Love and Politics
with Judith Malina
2011 USA | DOCUMENTARY | 52 Mins | Black & White
Synopsis: Judith Malina founded The Living Theater in 1947 together with her first husband Julian Beck. When Julian died in 1985 Judith married their mutual friend and lover Hanon Reznikov. With Hanon's unexpected death in 2008, Judith was left to continue The Living Theater on her own. She now lives and works with a young group of actors and followers in the lower east side of Manhattan. On the verge of her 85th birthday, she begins rehearsals on her new play with her Living Theater cast, so that before she dies she can make what could be her final plea for the beautiful non-violent anarchist revolution. But a deteriorating health and a slew of financial problems serve as obstacles to her realizing her dreams of bringing about change...
directed by AZAD JAFARIAN
produced by ALI YAGHOUBI
executive producer MAHBOUBEH GHODS
music by LINUS LAU
sound supervisor MELISSA CORNS
camera and editing AZAD JAFARIAN
The Living Theater archivist THOMAS WALKER
dialog editor SARAH RUDOLPH PAYAN
rerecording mixer HENRY AUERBACH
cello KEVAN TORFEH
violin RAY REINEBACH
editing consultants MELISSA HIBBARD, FARAH KHALID
featuring JUDITH MALINA, BRAD BURGESS, CARLO ALTOMARE, SHEILA DABNEY, THOMAS WALKER, JERRY GORALNICK, STEVE TAYLOR, HOMA HYNES, GARRICK BECK, TAMERON JOSBECK, MONICA HUNKEN, ALBERT LAMONT, LILI JACKQUELINE, JAY DOBKIN, ANDREW GREER, ANNA AGOSTINO, BEN CERF, BRENT WELLINGTON BARKER III, CASIMIRA ALTOMARE, CAECILIE GREVE, CHARLES FAIRBANKS, CHELSEY CLIME, GIA LISA KRAHNE, JEN EMMA HERTEL, KENNEDY YANKO, KYLE RYAN, MARIA GUZMAN, MARTIN MUNOZ, MARY ROUND, MIRANDA DOBKIN, SARA BELLA ANDERSON, SILAS INCHES, SORAYA BROUKHIM, LIZZIE STEELHEART, ZEBEDEE ROW
Director's Statement: When my producer Ali Yaghoubi first approached me with the idea of doing a film on Judith Malina, I am sorry to confess that I had no idea who she was. I asked him about her and he insisted that I should instead fly over to New York and meet her in person. All he would tell me was that she's an 84-year-old pacifist-anarchist theater director. I doubted that I would ever agree to do such a film, because I thought no one would be interested in watching a movie about an old lady – let alone a pacifist-anarchist old lady. Whatever that oxymoronic label even meant.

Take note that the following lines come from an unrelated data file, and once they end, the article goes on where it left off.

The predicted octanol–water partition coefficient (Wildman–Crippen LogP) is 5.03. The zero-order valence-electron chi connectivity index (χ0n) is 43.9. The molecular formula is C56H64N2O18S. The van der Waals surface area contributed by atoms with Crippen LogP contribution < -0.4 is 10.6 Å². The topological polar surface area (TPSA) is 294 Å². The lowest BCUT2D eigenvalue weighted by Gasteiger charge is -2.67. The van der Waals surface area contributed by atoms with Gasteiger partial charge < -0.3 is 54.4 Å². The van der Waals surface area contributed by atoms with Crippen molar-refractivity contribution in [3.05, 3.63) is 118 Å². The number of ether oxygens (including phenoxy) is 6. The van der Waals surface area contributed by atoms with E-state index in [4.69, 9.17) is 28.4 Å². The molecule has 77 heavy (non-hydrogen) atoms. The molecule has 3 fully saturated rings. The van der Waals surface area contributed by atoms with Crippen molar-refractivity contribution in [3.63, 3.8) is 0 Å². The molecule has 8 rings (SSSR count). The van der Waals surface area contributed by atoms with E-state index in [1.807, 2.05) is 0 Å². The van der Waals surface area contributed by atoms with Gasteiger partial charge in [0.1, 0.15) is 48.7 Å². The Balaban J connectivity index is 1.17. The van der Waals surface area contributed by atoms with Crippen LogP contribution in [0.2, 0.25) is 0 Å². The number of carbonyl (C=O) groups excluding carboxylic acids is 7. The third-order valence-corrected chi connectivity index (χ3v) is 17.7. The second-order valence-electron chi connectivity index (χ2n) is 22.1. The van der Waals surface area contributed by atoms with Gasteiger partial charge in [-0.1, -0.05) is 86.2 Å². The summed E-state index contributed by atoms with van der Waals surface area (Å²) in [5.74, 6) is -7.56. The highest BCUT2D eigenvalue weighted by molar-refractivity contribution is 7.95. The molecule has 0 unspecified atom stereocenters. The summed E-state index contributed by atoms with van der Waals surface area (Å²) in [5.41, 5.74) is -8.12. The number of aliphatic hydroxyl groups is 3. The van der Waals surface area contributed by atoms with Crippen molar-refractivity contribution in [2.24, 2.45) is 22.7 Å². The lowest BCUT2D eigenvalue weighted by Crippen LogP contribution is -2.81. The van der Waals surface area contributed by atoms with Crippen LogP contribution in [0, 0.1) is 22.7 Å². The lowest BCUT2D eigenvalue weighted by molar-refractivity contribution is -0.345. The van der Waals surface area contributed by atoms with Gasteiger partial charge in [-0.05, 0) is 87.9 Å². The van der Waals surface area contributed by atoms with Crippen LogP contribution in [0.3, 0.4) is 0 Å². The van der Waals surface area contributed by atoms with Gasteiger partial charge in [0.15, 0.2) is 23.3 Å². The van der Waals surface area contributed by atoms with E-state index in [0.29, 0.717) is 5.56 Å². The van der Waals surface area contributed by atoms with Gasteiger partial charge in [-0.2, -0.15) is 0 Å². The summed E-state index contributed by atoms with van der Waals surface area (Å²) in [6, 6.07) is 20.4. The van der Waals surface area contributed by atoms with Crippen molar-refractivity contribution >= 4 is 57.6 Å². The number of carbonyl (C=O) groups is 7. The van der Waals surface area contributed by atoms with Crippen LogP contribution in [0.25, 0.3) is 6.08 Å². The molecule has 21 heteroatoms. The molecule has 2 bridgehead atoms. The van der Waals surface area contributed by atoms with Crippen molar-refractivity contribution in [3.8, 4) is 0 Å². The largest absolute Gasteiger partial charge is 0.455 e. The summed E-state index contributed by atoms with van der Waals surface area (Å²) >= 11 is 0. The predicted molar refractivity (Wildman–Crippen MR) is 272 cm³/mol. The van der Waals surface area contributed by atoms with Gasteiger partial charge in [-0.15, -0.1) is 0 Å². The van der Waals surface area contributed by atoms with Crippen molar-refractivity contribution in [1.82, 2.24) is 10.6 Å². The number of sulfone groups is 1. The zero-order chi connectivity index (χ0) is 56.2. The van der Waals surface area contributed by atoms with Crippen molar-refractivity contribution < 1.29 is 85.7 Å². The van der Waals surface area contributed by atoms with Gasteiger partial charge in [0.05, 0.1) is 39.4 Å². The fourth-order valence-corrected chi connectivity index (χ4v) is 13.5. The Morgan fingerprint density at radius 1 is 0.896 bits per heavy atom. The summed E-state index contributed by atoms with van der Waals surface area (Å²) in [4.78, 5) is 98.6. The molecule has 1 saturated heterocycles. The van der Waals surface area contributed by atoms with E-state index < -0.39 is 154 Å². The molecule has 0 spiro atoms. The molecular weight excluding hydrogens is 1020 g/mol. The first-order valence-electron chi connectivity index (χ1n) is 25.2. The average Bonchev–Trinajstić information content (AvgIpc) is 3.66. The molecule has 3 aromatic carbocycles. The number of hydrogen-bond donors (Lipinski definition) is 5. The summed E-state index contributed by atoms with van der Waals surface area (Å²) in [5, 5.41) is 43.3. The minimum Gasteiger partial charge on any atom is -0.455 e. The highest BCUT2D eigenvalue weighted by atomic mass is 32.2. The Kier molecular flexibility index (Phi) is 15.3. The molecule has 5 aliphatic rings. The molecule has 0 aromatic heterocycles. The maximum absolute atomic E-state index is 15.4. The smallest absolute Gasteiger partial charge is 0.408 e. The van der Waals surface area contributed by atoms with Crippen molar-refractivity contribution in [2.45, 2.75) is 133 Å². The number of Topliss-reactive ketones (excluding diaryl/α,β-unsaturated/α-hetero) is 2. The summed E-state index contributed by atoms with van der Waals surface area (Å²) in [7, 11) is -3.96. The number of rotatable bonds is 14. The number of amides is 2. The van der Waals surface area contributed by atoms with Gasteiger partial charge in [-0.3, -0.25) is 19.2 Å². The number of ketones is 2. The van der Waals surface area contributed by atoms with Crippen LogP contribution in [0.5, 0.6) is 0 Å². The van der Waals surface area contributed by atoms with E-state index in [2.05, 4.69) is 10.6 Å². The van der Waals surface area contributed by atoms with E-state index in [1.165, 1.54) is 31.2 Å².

Further online research revealed her to be grandma Adams in the first Adams Family movie and also the lady who played Al Pacino's mother in one of my favorite 1970s films Dog Day Afternoon. That raised my interest, but still not enough to make me want to commit my time. I booked a flight from Los Angeles to New York with the intention of staying for only one week.
I stayed for four months.
It has been said that documentaries are meant to be discoveries. And the experience of making Love and Politics was just that for me. First and foremost I discovered prejudices I did not know I have. In the age of short-attention-span news cycles and tweets we have become so accustomed and used to defining each other with labels and lower-thirds that we unknowingly contribute to the clouds of ignorance that is so detrimental to the overall health of our society and culture. After meeting Judith in person I was immediately ashamed of having been an ageist. I regretted thinking that an 84-year old woman would have nothing interesting to say. I was also ashamed of being fearful and ignorant of the word "anarchist." I was trained to associate anarchism with chaos, war and disorder. But never with peace, love and pacifism.
And though my time with Judith and The Living Theater didn't turn me into a pacifist- anarchist, it did make me grow as a person in that it taught me to never judge people based on some obscure pre-conceived notions of who they must be and what they must believe in. It was a refreshing reminder that everyone has a story and every story should be given a chance to be told. And also a realization that a person's IMdB page may in fact be telling of the least of that person's accomplishments – not all! The challenge of making Love and Politics was finding ways to stay true to Judith Malina and her story. And I am confident that that meant making the film be mostly about who she is now and not who she was. Because with Judith, being "at the height of her career" in the 1960s when The Living Theater was inspiring the likes of Al Pacino, Martin Sheen, Jim Morrison and Bob Dylan (among others) means nothing. Hers is a story of a woman in her eighties who is stronger, wiser, more motivated, more driven and more adamant than ever in realizing her dreams. Hers is a story of a twice-widowed woman at the end of her life, who wants nothing more than "the beautiful non-violent anarchist revolution."
Director's Biography: Azad Jafarian was born in 1979 in Tehran. His father is the acclaimed Iranian cinematographer Hossein Jafarian, and the person who inspired him to become a filmmaker. Soon after moving to the United States in 1993 he attended USC's School of Cinematic Arts where he graduated in 2001. He has been making short films and writing screenplays ever since, including a story collaboration with the Academy-Award winning writer-director Asghar Farhadi on 2009's About Elly. He is currently based in Tehran where he is developing his feature-length directorial debut.